And this is how it goes, time and time again on the show. The strong female characters are sublimated to the weaker, childish males’ needs – and Xander is the worst perpetrator of them all. Aside from the whole ditching-a-1000-year-old-demon-at-the-altar thing,

He does so afraid of turning into an abusive husband because of who his father is! Though foolish, I can see where he’s coming from. It’s not like he leaves her so he can go on a road trip and blast “Free Bird” from his stereo.

I’m sure you all remember Cordelia? Cordelia, of course, was one of the two most sexually aware and confident women on BtVS (I’ll get to the other in a minute). What this meant was that she needed to be punished, and shamed, before being sent packing to Angel.

The frak? There’s no need to punish and shame anyone for their sexuality! And it’s not going to Angel means she’s kicked off the island. She stays a Buffyverse main character, just in a different timeslot.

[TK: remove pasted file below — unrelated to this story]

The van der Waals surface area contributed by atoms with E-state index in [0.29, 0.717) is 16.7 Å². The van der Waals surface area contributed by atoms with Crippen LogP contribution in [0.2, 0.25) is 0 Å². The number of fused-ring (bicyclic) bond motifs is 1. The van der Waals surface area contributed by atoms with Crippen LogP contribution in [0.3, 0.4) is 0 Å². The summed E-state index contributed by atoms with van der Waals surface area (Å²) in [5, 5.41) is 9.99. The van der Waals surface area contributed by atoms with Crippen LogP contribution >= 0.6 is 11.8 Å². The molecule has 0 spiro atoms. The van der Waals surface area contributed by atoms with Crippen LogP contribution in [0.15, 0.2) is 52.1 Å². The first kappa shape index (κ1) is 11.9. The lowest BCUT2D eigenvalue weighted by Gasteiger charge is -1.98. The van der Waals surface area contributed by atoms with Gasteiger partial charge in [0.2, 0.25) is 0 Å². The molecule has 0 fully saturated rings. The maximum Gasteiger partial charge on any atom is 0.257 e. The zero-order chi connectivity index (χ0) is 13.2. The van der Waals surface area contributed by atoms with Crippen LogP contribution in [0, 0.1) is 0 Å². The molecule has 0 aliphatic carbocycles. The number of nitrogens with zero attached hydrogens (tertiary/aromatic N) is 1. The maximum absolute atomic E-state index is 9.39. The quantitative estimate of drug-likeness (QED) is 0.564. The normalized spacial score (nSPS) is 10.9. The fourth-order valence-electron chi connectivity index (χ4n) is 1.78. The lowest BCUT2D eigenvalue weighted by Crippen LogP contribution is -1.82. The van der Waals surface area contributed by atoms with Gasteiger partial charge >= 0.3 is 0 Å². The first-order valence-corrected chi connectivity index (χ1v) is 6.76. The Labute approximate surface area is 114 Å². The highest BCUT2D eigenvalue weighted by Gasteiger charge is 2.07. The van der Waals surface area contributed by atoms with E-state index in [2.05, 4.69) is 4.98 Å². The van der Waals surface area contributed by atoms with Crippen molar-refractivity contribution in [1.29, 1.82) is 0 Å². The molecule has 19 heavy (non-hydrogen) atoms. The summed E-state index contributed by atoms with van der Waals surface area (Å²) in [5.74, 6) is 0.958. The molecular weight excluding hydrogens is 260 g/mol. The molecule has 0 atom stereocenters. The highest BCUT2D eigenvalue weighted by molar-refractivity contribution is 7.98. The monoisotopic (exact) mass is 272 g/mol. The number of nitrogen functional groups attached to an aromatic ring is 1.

Xander, who was always so far beneath her that the show acknowledged it before daintily pushing that fact aside,

“Beneath her”. So, harsh social hierarchies should be respected and maintained? He’s a dork with no fashion sense, so he’s disrespected by the popular crowd, but doesn’t mean his inherent value as a human being is somehow lesser than hers. She grows as a person and is able to respect him despite his coming from a lower class in the high school stratification.

made Cordelia into his girlfriend and then routinely degraded her in the way women have been so quickly depleted for centuries – sexual humiliation.